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This genre is considered as one of the popular genres of Hollywood. It had unique features, elements, themes and characteristics.
In Hollywood Musicals cinema, music and songs were used as a narrative tool to convey the script to the audience. The songs and music had a different interpretation from the dialogues, the metaphors used in the songs would tell the story in an entertaining and creative manner. The combination of dance movements, rhythm, melody and other stylistic aspects of the genre made Hollywood Musicals as a unique, popular and entertaining.
The review of Hollywood Musicals, ‘Singing in the Rain’ (1952), ‘Easter Parade’ (1948) and Good News’ (1947) will help to analyze the themes and ideas on which the movies were based at that particular time.
‘Singing in the rain’ released in 1952 was directed by Stanley Donon and Genne Kelly. It had actors Don Lockenod, Cosmo Brown and Lina Lamont. The film was a modest hit but got a legendary status by contemporary critics.
The movie has a great humor; the scenes that deal with the technical difficulties of the early days of talkies are hilarious and entertaining. This movie is about the making of movies, the setting is either the sets of the movie or the premiere shows. ‘Singing in the Rain’ is considered as one of the best musicals made in its time. It was ranked as fifth best American movie in the list of ‘Greatest American films’ in 2007.
The movie offers a lighthearted representation of Hollywood with the stars that are caught up in the transition from the silent movies to talkies. The movie revolves around funny and hilarious scenes which deal with the scenes where the stars are dealing with technical issues during making of their movie.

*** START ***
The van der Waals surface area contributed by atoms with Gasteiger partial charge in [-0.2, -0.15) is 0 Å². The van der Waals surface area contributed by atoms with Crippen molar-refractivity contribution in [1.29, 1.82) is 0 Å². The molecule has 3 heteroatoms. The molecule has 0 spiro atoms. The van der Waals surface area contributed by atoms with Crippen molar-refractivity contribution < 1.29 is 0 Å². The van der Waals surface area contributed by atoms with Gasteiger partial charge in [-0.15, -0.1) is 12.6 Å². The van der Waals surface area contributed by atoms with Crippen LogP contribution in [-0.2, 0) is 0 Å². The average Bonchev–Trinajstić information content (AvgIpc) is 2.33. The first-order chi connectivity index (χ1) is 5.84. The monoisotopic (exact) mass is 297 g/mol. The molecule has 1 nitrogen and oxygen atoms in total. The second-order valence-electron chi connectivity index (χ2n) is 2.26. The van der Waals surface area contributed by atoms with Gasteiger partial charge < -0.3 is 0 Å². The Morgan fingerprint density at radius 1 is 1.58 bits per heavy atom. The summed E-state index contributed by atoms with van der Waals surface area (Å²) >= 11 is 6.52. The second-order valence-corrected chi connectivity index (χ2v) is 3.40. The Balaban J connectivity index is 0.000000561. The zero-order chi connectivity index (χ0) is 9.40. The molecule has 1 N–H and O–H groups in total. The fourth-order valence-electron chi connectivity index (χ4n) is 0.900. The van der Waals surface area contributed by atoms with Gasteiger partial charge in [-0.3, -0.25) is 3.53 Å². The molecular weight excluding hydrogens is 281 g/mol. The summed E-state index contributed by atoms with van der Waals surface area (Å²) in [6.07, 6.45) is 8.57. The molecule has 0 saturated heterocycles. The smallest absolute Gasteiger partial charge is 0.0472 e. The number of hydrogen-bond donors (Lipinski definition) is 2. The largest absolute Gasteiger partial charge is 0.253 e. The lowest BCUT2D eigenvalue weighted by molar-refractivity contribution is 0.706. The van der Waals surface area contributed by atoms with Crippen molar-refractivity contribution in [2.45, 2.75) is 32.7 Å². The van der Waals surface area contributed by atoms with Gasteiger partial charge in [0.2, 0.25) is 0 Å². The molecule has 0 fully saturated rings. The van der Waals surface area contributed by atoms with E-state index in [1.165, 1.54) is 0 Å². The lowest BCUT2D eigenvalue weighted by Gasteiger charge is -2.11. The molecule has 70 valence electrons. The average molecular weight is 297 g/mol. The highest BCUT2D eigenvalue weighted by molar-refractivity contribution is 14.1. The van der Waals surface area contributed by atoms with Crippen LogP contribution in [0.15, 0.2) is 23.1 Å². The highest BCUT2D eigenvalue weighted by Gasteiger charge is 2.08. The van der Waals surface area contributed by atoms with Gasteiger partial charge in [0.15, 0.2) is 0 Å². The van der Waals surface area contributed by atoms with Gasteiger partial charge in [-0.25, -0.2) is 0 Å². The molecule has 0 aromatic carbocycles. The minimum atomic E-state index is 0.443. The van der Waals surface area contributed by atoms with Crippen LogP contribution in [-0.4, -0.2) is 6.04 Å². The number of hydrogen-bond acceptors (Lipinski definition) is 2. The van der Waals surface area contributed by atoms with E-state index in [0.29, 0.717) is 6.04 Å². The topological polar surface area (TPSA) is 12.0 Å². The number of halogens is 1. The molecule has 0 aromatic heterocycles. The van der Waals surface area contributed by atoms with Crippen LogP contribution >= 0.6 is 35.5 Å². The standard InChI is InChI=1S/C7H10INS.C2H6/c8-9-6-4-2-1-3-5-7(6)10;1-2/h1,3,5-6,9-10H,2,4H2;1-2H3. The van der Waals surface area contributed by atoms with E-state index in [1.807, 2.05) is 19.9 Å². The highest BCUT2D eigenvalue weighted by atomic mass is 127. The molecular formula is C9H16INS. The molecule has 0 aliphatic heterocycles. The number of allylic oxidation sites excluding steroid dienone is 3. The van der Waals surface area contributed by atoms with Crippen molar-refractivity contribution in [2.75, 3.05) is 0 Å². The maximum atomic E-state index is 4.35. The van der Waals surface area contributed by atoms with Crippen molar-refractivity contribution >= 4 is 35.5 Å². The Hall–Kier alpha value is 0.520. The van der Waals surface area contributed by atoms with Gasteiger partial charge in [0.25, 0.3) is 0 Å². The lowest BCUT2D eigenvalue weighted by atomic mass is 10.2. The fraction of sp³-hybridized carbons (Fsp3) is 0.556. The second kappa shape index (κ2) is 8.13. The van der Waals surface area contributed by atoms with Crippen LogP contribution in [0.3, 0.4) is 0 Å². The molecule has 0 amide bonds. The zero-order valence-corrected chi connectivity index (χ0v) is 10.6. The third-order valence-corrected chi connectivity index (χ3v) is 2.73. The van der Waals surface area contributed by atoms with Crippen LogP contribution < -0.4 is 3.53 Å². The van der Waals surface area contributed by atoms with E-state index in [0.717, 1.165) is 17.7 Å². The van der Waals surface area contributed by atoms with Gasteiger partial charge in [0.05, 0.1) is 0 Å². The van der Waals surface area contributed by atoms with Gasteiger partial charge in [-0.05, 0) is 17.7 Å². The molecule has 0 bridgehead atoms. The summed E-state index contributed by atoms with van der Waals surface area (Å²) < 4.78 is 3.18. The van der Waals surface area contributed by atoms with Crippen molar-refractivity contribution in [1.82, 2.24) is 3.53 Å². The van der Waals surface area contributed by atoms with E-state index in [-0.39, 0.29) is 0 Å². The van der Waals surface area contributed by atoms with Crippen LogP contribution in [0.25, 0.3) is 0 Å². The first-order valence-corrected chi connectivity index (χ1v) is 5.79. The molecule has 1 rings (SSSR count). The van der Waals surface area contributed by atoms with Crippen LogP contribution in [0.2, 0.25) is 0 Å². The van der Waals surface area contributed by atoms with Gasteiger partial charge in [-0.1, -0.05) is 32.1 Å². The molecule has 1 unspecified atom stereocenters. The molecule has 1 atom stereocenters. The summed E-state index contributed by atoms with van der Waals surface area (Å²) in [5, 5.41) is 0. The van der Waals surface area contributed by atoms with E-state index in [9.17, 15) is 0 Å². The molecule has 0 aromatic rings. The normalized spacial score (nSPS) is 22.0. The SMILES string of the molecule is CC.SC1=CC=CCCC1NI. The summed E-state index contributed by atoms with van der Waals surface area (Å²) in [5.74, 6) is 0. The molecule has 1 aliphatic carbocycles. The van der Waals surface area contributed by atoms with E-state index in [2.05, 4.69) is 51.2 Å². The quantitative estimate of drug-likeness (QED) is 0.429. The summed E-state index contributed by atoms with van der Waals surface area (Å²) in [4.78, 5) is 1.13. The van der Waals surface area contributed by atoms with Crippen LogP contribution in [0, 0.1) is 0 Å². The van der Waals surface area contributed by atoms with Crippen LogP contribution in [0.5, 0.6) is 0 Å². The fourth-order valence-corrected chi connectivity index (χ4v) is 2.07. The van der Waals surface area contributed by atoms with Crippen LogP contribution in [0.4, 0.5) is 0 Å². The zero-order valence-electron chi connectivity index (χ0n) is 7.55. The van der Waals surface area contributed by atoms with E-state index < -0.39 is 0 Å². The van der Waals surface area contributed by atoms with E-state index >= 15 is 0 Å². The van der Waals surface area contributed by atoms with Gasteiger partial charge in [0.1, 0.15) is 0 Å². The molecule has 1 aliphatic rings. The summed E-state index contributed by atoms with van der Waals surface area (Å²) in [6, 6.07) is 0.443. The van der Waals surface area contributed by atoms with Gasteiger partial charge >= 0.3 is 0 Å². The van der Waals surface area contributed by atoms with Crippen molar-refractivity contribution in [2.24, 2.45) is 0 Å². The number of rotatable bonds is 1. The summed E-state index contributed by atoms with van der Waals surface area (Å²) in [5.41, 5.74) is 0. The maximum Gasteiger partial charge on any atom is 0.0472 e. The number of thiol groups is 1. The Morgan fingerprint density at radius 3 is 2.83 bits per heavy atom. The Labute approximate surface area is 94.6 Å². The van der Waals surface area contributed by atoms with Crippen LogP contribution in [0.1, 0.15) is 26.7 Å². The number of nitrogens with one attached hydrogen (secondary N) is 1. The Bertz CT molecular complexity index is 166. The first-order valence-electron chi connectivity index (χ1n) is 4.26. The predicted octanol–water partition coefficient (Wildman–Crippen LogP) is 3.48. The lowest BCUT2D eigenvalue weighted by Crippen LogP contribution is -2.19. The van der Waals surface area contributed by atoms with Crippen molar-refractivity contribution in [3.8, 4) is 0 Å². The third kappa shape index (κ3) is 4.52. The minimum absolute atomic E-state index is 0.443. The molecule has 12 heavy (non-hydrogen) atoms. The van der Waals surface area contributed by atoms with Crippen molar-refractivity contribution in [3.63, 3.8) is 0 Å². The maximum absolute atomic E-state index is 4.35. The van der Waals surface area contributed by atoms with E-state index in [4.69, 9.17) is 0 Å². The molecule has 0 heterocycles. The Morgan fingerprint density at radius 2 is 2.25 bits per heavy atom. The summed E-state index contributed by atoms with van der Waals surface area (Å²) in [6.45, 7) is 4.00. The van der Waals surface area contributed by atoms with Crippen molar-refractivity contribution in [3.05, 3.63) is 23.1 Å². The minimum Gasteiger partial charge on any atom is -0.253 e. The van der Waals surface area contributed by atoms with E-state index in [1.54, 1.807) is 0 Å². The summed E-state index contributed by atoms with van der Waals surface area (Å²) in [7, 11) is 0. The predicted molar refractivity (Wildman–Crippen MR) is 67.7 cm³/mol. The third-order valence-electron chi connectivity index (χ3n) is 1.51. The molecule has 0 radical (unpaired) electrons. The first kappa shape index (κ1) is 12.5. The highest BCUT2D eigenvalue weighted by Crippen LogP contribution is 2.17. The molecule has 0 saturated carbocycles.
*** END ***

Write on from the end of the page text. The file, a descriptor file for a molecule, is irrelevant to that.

‘Singing in the Rain’ is considered as the best musical movie ever made, the sequence where Kelly begins dance until the cop looks at him strangely is probably the most joyous musical sequence ever filmed in the
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The setting, and the design of all the background elements in each scene are, however, very powerful elements in the total effect of a film. We recognise particular genres immediately when we see familiar settings such as the lonely cactus, rocky canyons and wide blue skies of the Western or the dark city streets and smoky interiors of the gangster movie.
The most intriguing aspect of this observation is how the depictions of these backstage musicals presented a stark contrast from the economic realities of the Depression-era as represented by the opulence, grandeur and magnificence of visual projections, which perhaps is an unmistakable reason behind the popularity and success of these productions.
From the mid-1920s to early 1940s, Hollywood was saturated by musical films. This was partly because it was the ‘in-thing’ back then and also due to the success of the first motion pictures that incorporated music in their acts. While others ran short of expectations, others were instant hits, raking millions of dollars for the cast.
Premiered on HBO on July 18, 2004, this American comedy-drama has already completed its sixth season and the popularity of the show has been tremendous all these years. "The show chronicles the rise of a hot young movie star named Vincent Chase and his childhood friends from Queens as they navigate the unfamiliar terrain of Hollywood.
These included the flying, floating motor of the title, Sally Ann Howes as a dishy gal called Truly Scrumptious, and Dick van Dyke as a glamorously nutty inventor with a British father, two preposterously winsome British twins and an undisguised, if unexplained, American accent.
The 1941 film The Maltese Falcon, based on the novel by Dashiell Hammett and directed by John Huston, has been deemed as the quintessential film noir picture. Film noir is a cinematic genre known for its stylish Hollywood crimes and moral ambiguity; its popular use in film lasted 1940 to 1950 in Hollywood.
s indeed a self reflective film that nudges the Hollywood to have a look at the utterly hackneyed and stereotypical formulas and frameworks that go into the making of the movies and the associated business activities. The self reflective element is The Player is thoroughly
7 Pages(1750 words)Movie Review
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